Their research includes, respectively: new technologies to promote healing of chronic wounds, such as burns and ulcers; the functions of cell death and inactivating proteins, and their roles in diseases such as cancer, hypertension, lung inflammation and anaemia; and prevention and treatment of ovarian diseases, which are a major cause of infertility.

Australian Research Council (ARC)

More than $14.6 million in ARC funding has been awarded to University of Adelaide researchers for 43 new Discovery and Linkage projects that could lead to breakthroughs in areas such as health, the environment, engineering, technology, mathematics, the arts and social sciences.

Some key Discovery Projects include:

  • $710,000 to Associate Professor Frank Grützner (School of Molecular & Biomedical Science) for a study of evolution and function of sex chromosomes and genes in mammalian reproduction;
  • $710,000 to Professor Graeme Hugo (School of Social Sciences) to study climate change and migration in China;
  • $330,000 to Professor Peter Dowd (Executive Dean, Faculty of Engineering, Computer and Mathematical Sciences) to better understand fractures in crystalline rock masses, which are crucial to geothermal energy production;
  • $155,000 to Associate Professor Rachel Ankeny (School of History and Politics) to explore Australians' understanding of food ethics and to further public participation in policy-making around ethical food choices.

Linkage Projects involve external partners, such as government and industry. Some key Linkage Projects include:

  • $610,000 to Dr Carl Howard (School of Mechanical Engineering) to develop novel vibro-acoustic technologies for detecting bearing and wheel defects in rail vehicles;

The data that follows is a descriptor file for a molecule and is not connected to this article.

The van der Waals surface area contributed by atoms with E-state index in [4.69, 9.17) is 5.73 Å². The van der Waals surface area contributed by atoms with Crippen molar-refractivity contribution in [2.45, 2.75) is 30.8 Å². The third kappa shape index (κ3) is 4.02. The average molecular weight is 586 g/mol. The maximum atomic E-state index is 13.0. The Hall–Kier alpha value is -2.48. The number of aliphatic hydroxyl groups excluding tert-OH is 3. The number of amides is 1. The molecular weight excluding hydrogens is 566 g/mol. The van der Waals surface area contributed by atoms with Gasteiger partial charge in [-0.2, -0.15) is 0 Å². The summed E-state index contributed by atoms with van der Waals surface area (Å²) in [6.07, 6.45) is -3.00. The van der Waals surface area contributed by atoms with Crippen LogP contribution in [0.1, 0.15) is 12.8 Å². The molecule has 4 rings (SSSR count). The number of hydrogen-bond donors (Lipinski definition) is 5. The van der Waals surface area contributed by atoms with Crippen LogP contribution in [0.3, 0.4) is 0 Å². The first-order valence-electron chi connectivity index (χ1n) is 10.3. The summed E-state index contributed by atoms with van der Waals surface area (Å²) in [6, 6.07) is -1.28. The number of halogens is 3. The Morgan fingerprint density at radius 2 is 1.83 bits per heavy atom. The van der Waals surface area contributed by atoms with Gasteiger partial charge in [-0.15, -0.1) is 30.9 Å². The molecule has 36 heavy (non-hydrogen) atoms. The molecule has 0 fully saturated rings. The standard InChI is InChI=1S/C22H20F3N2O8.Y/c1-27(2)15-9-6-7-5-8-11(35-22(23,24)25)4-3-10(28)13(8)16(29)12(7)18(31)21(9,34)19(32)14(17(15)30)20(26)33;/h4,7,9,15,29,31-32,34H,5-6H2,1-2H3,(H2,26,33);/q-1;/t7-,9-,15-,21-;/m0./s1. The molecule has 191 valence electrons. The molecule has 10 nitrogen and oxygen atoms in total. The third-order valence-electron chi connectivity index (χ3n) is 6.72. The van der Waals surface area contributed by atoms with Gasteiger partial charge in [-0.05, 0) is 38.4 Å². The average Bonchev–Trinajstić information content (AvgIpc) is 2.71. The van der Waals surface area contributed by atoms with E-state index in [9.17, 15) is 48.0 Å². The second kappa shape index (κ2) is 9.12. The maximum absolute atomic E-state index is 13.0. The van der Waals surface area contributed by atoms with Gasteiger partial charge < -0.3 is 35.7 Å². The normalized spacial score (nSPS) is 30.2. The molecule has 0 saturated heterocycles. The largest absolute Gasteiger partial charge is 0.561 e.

• $410,000 to Professor Andy Lowe (School of Earth and Environmental Sciences) to develop a new method to assess ecosystem resilience for use in national biodiversity corridor planning;
  • $90,586 to Dr Susan Oakley (School of Social Sciences) to create better pathways into civic participation for young homeless people through sustainable accommodation and support programs.

Associate Professor Jennifer Baker (School of Population Health and Clinical Practice) has also been awarded $105,756 under the ARC's Discovery Indigenous Researchers Development Fund. Her work aims to improve the way in which organisations and institutions in the South Australian town of Port Augusta can better address the social determinants of health as they affect Aboriginal people.

Meanwhile, eight new ARC Future Fellowships worth more than $6.2 million in total have been awarded to researchers for studies at the University of Adelaide, into areas such as child health, communications, climate change, ancient DNA, fish populations, space science, particle physics and chemistry.

Six recipients of the fellowships are all current staff members, with another two being won by Adelaide graduates who will return home to Adelaide for their fellowships.

"The Future Fellowships are extremely important for attracting and retaining the best researchers," said Professor Mike Brooks.

"Giving top researchers the opportunity to return to Adelaide is an outstanding win for our State and the nation."

For more information about research at the University of Adelaide, go to:

Story by David Ellis and Candy Gibson